Making up stories is loads of fun, but sometimes children can get stuck for ideas. Story cubes bought or homemade versions are a great way to give some structure to story telling. The idea if you have a set of storytelling cubes or dice with pictures on. You can roll them out and tell a story using the ones which are face up or you can pick/ roll one at a time to tell the next part of the story. If you don’t have story cubes you can use post it notes with simple stick drawings or words, use flashcards with pictures if you have some or if you’re creative make some story stones by drawing on pebbles.
Some useful story elements for making your own prompts:
- different characters
- a few settings
- some objects
- different weather/ time options
4. Imitate a favourite story
This is a top teacher tactic, we’re giving you the inside scoop! Children can find it hard to make up their own completely unique story, actually adults can too! And there’s a huge amount to think about when trying to tell a story; charatcers, setting, plot etc. A great idea is to take a story you know and love and retell it just changing one or two details. For example imagine how ‘The Very Hungry Dinosaur’ story goes (instead of The very Hungry Caterpillar.) Fairy tales work well for this idea too; The Three Little Hedgehogs (Pigs,) Little Blue Riding Hood, Three Billy Cows Gruff.
Imitating is a great conversation as you can ask questions about what changes you should make, explore how it changes the story. You can come back to your ideas over a few days and re-tell in different ways.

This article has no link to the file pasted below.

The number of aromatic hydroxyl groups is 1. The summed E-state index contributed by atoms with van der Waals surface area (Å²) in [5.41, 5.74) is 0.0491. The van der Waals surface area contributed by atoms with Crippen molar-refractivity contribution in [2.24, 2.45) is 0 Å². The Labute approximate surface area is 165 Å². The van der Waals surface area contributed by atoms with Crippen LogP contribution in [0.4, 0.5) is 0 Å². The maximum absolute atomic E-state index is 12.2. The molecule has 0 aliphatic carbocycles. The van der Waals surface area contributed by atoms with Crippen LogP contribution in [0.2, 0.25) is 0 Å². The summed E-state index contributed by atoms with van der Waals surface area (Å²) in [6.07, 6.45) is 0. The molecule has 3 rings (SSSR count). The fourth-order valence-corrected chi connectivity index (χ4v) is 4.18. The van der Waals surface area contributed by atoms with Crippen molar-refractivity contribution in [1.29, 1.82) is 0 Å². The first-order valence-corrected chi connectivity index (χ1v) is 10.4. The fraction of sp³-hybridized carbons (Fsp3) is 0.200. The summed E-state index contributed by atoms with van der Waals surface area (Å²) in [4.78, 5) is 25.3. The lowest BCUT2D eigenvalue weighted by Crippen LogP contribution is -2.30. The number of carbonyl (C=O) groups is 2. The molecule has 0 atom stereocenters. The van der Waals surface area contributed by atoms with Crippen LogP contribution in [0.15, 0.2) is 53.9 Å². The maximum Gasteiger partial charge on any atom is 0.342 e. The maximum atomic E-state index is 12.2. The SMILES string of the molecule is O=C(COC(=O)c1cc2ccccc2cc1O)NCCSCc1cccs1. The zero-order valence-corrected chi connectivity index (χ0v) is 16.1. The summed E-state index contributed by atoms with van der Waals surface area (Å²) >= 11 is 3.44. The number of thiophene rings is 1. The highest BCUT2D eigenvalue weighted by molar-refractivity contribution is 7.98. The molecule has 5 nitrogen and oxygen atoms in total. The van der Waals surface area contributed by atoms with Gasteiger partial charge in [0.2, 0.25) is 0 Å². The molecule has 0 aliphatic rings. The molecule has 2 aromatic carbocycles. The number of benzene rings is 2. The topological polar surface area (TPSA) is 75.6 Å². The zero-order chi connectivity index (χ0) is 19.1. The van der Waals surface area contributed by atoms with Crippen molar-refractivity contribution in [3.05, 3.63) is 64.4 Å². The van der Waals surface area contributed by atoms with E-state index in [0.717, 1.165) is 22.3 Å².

5. Turn Taking Stories
Often the best stories are the funny ones. And there’s nothing funnier than when you can’t control where the story is going. Take it in turns to tell a part of a story, it could be a sentence each or a few sentences. Here’s what happened when I tried this with Lily at dinner the other day:
Me: Once upon a time there was a….
Lily: Dragon called Lily…
Me: who was brave and fierce. One sunny morning Lily went exploring…
Lily: and she found a cave with treasure and some poo!
It only took two sentences to get some toilet humour in there!! She always names characters after herself and other family members too which makes me laugh. We did carry the story on and I tried to make it a cleaner version but children will be children!
If your child finds it hard to think of ideas, in addition to the story cubes mentioned above, the You Choose books are a brilliant way to engage their creativity, develop vocabulary and explore new ideas. Each book has no words but a huge range of pictures to choose from.
So there’s 5 storytelling ideas with not one mention of reading or writing! Perfect for home schooling, developing vocabulary, creativity, connection and fun.
The pictures in this blog involve the wonderful Ted from our school readiness programme designed to get children ready for school in a fun and engaging way. Pop to our facebook community School Starters Hub to find out more about how we support families to prepare for school and to hear about the upcoming launch.
We’d love to know if you try some of these and what you think? Or if you have any of your own brilliant storytelling tips please share with us via the comment box or on social media.
Wishing you your version of a ‘happily ever after!’